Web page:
15. McEwan, Ian. Black Dogs. Set in late 1980s Europe the novel explores the difference between intellect and feeling, in a post-war romance seen through the eyes of a son-in-law.
  16. Rachman, Tom. The Rise and Fall of Great Powers. Novel about a bookseller who travels the world trying to make sense of her own childhood. Good. But not as superb as The Imperfectionists, which I’d loved.
  17. Hiaasen, Carl. Tourist Season. Very predictable in spots but it’s a well written book that provides many laughs. Would be a great (warm weather) holiday read.
  18. Holden, Richard. La Belle Residence. Lovely collection of short stories in a genre the author calls seniors’ lit.
  19. Boyd, William. Brazzaville Beach. The story of a British primate-researcher who relocates to war-torn Africa. 

Other fiction:

  1. Picoult, Jodi. Sing You Home.
  2. Foreman, Gayle. If I Stay.

RECOMMENDED NON-FICTION in order of preference

  1. Rose, Phyllis. The Shelf: Adventures in Extreme Reading. Really enjoyed this fantastic book in which the author picks a shelf at a New York Public Library and reads the whole damn thing.
  2. Davis, Francis. Afterglow: A last conversation with Pauline Kael. Made me want to see more movies right now. Has some really excellent suggestions for doing so.
  3. Raffel, Dawn. The Secret Life of Objects. Unevenly written but some interesting meditations on the “things” that make up a life.
  4. Ephron, Delia. Sister, Mother, Husband, Dog: Etc. Funny but it’s too bad Delia doesn’t have the writing chops her late sister, Nora, did. 

Other non-fiction:

  1. Weissman, Susan. Feeding Eden.
  2. Newton, Judith. Tasting Home. 

(Thanks to my friends Hester, Colleen and Eve for some of the reading suggestions.)

What are the best books you’ve read this year? We can all help each other so please share your thoughts with my readers and me, below. If you comment by November 30, 2014 I’ll put your name in a draw for a no-charge copy of the non-fiction book, Blog Inc by Joy Deangdeelert Cho. If you don’t see the comments box, click here and then scroll to the end.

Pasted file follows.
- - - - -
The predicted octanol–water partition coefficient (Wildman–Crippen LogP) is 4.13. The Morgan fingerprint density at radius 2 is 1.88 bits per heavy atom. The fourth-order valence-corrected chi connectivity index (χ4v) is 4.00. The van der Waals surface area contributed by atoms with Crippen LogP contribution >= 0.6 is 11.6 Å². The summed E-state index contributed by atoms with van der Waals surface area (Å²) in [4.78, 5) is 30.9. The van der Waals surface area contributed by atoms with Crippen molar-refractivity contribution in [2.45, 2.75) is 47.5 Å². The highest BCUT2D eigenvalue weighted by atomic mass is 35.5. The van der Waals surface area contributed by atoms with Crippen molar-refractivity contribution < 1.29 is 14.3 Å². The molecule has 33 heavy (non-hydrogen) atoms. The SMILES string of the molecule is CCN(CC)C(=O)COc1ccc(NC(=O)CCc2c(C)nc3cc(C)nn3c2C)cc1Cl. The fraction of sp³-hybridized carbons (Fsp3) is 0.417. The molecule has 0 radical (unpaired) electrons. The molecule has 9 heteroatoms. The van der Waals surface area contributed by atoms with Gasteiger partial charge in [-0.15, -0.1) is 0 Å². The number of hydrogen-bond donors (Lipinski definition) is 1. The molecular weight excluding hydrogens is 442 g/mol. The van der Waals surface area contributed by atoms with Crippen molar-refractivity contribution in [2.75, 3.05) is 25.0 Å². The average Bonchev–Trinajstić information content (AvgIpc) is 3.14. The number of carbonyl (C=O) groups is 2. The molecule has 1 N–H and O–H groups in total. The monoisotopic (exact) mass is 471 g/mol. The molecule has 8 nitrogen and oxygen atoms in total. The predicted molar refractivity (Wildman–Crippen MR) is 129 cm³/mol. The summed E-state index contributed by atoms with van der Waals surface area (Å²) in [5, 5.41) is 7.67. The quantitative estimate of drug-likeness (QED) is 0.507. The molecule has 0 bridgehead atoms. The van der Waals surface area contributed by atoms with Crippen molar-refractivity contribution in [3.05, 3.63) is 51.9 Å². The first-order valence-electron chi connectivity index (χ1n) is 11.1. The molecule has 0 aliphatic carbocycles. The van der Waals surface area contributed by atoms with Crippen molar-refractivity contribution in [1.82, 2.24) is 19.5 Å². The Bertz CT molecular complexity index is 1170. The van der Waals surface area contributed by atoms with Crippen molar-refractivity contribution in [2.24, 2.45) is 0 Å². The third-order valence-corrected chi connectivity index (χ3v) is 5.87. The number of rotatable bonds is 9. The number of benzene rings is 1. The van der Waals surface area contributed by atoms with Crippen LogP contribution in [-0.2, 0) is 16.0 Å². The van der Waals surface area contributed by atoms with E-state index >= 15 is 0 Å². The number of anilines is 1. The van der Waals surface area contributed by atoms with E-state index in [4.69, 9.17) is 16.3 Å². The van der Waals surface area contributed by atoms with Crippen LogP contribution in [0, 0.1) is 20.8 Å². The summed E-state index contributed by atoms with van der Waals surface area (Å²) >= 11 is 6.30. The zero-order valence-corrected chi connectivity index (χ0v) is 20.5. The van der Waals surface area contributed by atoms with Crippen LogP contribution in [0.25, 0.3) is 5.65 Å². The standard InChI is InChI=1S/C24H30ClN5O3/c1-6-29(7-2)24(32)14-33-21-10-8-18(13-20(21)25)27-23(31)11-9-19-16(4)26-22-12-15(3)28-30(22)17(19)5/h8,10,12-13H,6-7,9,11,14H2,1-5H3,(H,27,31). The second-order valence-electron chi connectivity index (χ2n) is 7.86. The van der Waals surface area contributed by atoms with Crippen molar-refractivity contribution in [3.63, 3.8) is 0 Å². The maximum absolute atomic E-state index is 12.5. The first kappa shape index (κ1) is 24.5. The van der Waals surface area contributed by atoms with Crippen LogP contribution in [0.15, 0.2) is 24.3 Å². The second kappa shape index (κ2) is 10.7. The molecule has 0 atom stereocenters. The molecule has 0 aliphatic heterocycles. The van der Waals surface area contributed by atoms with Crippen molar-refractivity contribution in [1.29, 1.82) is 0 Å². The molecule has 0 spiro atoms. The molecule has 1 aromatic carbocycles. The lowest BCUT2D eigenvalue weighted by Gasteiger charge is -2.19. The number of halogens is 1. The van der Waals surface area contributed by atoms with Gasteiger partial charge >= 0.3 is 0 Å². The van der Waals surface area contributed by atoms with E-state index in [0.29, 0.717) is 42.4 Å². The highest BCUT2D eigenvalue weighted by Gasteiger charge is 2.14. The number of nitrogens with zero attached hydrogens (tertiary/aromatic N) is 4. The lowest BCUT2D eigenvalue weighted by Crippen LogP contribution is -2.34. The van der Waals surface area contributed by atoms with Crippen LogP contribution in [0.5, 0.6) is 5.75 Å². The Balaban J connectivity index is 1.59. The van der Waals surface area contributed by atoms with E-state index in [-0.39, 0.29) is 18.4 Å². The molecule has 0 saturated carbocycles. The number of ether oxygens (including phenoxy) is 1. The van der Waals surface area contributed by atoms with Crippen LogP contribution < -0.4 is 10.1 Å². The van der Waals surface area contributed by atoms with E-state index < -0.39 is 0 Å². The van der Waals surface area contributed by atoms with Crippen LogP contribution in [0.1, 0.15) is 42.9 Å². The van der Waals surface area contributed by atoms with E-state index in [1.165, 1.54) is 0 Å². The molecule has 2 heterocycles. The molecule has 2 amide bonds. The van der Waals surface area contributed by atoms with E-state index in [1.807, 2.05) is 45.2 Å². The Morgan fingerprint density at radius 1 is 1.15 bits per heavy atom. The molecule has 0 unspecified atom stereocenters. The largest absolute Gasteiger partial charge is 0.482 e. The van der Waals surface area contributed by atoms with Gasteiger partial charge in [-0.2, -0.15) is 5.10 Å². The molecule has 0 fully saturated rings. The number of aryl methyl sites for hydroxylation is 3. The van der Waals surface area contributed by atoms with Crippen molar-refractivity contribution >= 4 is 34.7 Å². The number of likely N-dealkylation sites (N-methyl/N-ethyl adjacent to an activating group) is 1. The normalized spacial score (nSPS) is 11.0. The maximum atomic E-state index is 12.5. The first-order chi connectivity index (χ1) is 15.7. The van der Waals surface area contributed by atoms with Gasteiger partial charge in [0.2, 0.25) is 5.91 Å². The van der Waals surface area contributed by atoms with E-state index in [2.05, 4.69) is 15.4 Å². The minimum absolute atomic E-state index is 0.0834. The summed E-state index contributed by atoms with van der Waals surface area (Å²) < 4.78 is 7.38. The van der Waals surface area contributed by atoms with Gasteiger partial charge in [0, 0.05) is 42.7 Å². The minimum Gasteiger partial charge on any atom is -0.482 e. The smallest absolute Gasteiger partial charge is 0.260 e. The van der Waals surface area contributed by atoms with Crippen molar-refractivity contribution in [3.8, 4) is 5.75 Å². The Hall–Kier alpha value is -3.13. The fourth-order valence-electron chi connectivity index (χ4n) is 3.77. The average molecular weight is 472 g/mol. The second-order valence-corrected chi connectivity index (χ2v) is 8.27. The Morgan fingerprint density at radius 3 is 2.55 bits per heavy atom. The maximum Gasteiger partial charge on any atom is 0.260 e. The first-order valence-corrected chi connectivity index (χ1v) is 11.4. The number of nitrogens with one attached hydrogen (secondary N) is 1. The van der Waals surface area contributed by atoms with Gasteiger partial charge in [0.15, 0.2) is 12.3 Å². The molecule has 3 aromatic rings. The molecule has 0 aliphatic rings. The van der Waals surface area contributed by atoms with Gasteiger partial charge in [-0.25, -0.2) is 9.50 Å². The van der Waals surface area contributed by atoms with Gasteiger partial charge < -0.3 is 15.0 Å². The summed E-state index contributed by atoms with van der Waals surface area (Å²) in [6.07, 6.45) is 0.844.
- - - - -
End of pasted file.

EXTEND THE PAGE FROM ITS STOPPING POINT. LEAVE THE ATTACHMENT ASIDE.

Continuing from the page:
25 Responses/Posted November 25th, 2014 in Power Writing

Books aren’t just commodities…

14-11-24-leguinReading time: Less than 1 minute

This is my weekly installment of “writing about writing,” in which I scan the world to find websites, books and articles to help other writers. Today I discuss a speech given by novelist Ursula Le Guin…..

I’ve never been a fan of fantasy or science fiction so I’ve never read the work of Ursula Le Guin. But I know who she is and I respect her as a writer and a thinker.

My admiration grew by leaps and bounds, however, when I heard (on the radio) and then read the speech she delivered when honored for her life’s work at the 2014 National Book Awards.

Apart from “dissing” awards committees for ignoring genre writers, in favour of the realists (and I agree with her complaint about that) she delivered a sound cuff on the ears to publishers for focusing on profit. Here is part of what she said:

Books aren’t just commodities; the profit motive is often in conflict with the aims of art. We live in capitalism, its power seems inescapable – but then, so did the divine right of kings. Any human power can be resisted and changed by human beings. Resistance and change often begin in art. Very often in our art, the art of words.

Her impassioned words are really a rallying cry for writers everywhere. Read her speech and decide what you think.

No Responses/Posted November 24th, 2014 in Writing about writing

How photoshop can help you

photoshopReading time: Less than 1 minute

Have you ever had to put a really bad photo in an annual report or important PowerPoint presentation? It’s time for you to understand the value of Photoshop.

This week I had a terrible photo I had to use for a client.

What was wrong with it? I wish I could show it to you because you’d be appalled, but I don’t want to embarrass the client. So I’m going to use my words to describe it:

  • The subject appeared to have flowers or balloons growing out of the back of his head. It was a visual illusion but it looked almost exactly like a pair of deely boppers, similar to the ones worn by the young girl in the photo above.
  • The subject was in a cluttered room with computer equipment piled around. In fact, one of the monitors was even turned on throwing a swatch of distracting bright light across the bottom of the photo (the floor.)
  • The subject was wearing a black sweater and sitting in a black chair. You couldn’t tell where one ended and the other began.
  • The subject’s face was far too dark.

I would have thrown out the photo and asked for a better one. But this was already the second photo I’d received from this person and I had no confidence the third one would be any better. Instead, I contacted my graphic artist and asked him to work his Photoshop magic.

He did and the difference between the two photos is as dramatic as night versus day. With the magic of Photoshop, he made the flowers (deely boppers) disappear. He also erased all the computer equipment sitting on the floor. He adjusted colour and contrast so that the sweater appeared different from the chair. And he significantly lightened the subject’s face.

All of a sudden what was a horrible, unusable photo was transformed into something half decent. It’s still not great photographic art, mind you, but it’s acceptable. It won’t cause readers to blanch. It does the job.